As we reported earlier this week, following Mowi's warning of suspected pancreas disease (PD) at two of its fish farms in Norway, the Norwegian Food Safety Authority (Mattilsynet) announced that it would take verification samples to send to the Veterinary Institute for analysis. Now, the Authority has confirmed that the diagnosis of PD has been confirmed and has informed the company that it will be required "to quickly empty the facilities to reduce the risk of further spread of the infection."
"The Norwegian Food Safety Authority takes the PD confirmation seriously," said Geir Arne Ystmark, regional director in Mattilsynet's Northern Region. "It is a highly contagious salmon disease that leads to poor health and welfare for the fish and significant losses for the industry," he added.
As mentioned, it was Mowi itself that notified the authorities of the suspected pancreas disease, after laboratory test results came back positive for PD at two of its fish farms at locations 10447 Mefaldskjæret and 31857 Blomsøråsa in the municipality of Alstahaug, in Nordland County, Norway. Both are in the protection zone established following the detection of the PD outbreak at location 45003 Ystøya, also in Alstahaug municipality, in September this year.
Although pancreas disease does not affect human health, and salmon is safe to eat, PD is a viral disease that leads to poor fish health and welfare. Fish stop eating, growth decreases and mortality can be high. Fish also become more susceptible to other diseases, and that is why the Norwegian Food Safety Authority stresses that the area north of the PD zone, i.e. north of Skjemta, Flatanger in Trøndelag, must be kept free of pancreatic disease.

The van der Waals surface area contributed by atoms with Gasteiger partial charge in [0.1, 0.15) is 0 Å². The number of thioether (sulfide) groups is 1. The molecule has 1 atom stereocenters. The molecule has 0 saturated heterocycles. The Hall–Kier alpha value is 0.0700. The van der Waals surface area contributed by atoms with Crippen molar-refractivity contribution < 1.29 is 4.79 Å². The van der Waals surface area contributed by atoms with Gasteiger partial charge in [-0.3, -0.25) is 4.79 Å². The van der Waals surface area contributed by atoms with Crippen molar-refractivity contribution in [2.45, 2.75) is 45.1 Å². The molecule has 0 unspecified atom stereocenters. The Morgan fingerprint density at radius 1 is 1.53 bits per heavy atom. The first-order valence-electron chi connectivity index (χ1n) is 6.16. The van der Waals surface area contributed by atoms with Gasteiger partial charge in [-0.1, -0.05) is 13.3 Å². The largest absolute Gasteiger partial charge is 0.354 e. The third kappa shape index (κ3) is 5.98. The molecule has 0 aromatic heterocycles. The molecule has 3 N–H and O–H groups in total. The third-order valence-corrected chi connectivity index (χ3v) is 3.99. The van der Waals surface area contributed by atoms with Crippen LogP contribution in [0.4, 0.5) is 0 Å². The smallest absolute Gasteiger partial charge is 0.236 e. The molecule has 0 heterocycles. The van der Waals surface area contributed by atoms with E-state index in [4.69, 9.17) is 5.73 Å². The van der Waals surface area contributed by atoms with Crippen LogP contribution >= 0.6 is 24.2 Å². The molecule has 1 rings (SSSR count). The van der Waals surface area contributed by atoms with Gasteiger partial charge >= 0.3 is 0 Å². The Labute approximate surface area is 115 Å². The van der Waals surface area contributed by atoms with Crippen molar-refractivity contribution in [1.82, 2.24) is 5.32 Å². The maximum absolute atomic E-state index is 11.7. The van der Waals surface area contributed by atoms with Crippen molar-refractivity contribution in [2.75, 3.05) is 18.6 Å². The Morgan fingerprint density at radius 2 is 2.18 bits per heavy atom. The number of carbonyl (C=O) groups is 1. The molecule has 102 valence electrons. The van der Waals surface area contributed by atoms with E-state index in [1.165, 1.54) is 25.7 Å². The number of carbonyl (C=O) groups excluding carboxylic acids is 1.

"To limit the spread of the infection, we will impose rapid emptying of the facilities," claimed Geir Arne Ystmark. Although the Authority has not reported the exact number, more than 9,000 tons of fish could be affected by the measure since, according to Barentswatch data, Mefaldskjæret has a capacity of 6,240 tons, while that of Blomsøråsa is 3,120 tons.
Moreover, Mattilsynet also recalled that all persons in the area or engaged in activities related to fish farming should act with the necessary caution to reduce the risk of spreading the disease, and again stressed the importance of assessing the infection situation in the area as quickly as possible.
Likewise, the Norwegian Food Safety Authority said that according to the regulations, this assessment must be carried out through extended sampling that the fish farmers themselves must carry out within seven days at all facilities located within a 30-kilometer radius of the confirmed PD sites.
However, although this 30-kilometer radius is the usual restriction zone, Mattilsynet has said that it will soon evaluate whether it is necessary to extend the existing restriction zone. "Local adjustments such as the number of facilities in the area, distance relationships, and flow conditions, etc., will be the basis for the extent of the restriction zone," the Authority said.